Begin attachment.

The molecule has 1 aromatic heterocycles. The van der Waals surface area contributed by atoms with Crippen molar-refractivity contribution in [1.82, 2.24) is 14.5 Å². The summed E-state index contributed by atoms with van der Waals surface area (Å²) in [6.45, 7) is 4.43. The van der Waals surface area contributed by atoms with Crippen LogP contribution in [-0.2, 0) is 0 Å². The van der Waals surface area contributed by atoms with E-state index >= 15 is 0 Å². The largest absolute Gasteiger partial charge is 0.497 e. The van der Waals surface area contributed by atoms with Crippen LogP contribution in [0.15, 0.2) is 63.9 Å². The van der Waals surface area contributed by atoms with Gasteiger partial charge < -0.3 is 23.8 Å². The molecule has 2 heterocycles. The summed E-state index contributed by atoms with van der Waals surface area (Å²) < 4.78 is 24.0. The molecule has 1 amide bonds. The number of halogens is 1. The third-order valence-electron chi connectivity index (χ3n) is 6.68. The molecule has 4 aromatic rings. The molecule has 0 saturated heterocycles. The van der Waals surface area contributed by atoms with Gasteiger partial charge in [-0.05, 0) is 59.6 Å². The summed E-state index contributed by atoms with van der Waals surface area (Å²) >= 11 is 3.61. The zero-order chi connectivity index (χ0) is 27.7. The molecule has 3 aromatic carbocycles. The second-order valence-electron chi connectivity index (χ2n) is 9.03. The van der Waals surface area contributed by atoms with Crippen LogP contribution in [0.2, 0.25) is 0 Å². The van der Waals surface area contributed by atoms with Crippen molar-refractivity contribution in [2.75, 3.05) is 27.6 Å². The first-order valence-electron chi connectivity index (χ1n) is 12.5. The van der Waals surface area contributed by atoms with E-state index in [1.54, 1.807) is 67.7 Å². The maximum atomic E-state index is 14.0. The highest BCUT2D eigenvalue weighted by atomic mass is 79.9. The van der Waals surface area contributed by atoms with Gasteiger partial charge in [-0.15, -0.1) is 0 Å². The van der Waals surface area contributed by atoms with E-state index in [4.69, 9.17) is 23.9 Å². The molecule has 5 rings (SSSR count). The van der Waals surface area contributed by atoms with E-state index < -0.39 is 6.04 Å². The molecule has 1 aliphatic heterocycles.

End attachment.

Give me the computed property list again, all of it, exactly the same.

The molecule has 1 aromatic heterocycles. The van der Waals surface area contributed by atoms with Crippen molar-refractivity contribution in [1.82, 2.24) is 14.5 Å². The summed E-state index contributed by atoms with van der Waals surface area (Å²) in [6.45, 7) is 4.43. The van der Waals surface area contributed by atoms with Crippen LogP contribution in [-0.2, 0) is 0 Å². The van der Waals surface area contributed by atoms with E-state index >= 15 is 0 Å². The largest absolute Gasteiger partial charge is 0.497 e. The van der Waals surface area contributed by atoms with Crippen LogP contribution in [0.15, 0.2) is 63.9 Å². The van der Waals surface area contributed by atoms with Gasteiger partial charge < -0.3 is 23.8 Å². The molecule has 2 heterocycles. The summed E-state index contributed by atoms with van der Waals surface area (Å²) < 4.78 is 24.0. The molecule has 1 amide bonds. The number of halogens is 1. The third-order valence-electron chi connectivity index (χ3n) is 6.68. The molecule has 4 aromatic rings. The molecule has 0 saturated heterocycles. The van der Waals surface area contributed by atoms with Gasteiger partial charge in [-0.05, 0) is 59.6 Å². The summed E-state index contributed by atoms with van der Waals surface area (Å²) >= 11 is 3.61. The zero-order chi connectivity index (χ0) is 27.7. The molecule has 3 aromatic carbocycles. The second-order valence-electron chi connectivity index (χ2n) is 9.03. The van der Waals surface area contributed by atoms with Crippen LogP contribution in [0.2, 0.25) is 0 Å². The van der Waals surface area contributed by atoms with Crippen molar-refractivity contribution in [2.75, 3.05) is 27.6 Å². The first-order valence-electron chi connectivity index (χ1n) is 12.5. The van der Waals surface area contributed by atoms with E-state index in [1.54, 1.807) is 67.7 Å². The maximum atomic E-state index is 14.0. The highest BCUT2D eigenvalue weighted by atomic mass is 79.9. The van der Waals surface area contributed by atoms with Gasteiger partial charge in [-0.15, -0.1) is 0 Å². The van der Waals surface area contributed by atoms with E-state index in [4.69, 9.17) is 23.9 Å². The molecule has 5 rings (SSSR count). The van der Waals surface area contributed by atoms with E-state index < -0.39 is 6.04 Å². The molecule has 1 aliphatic heterocycles.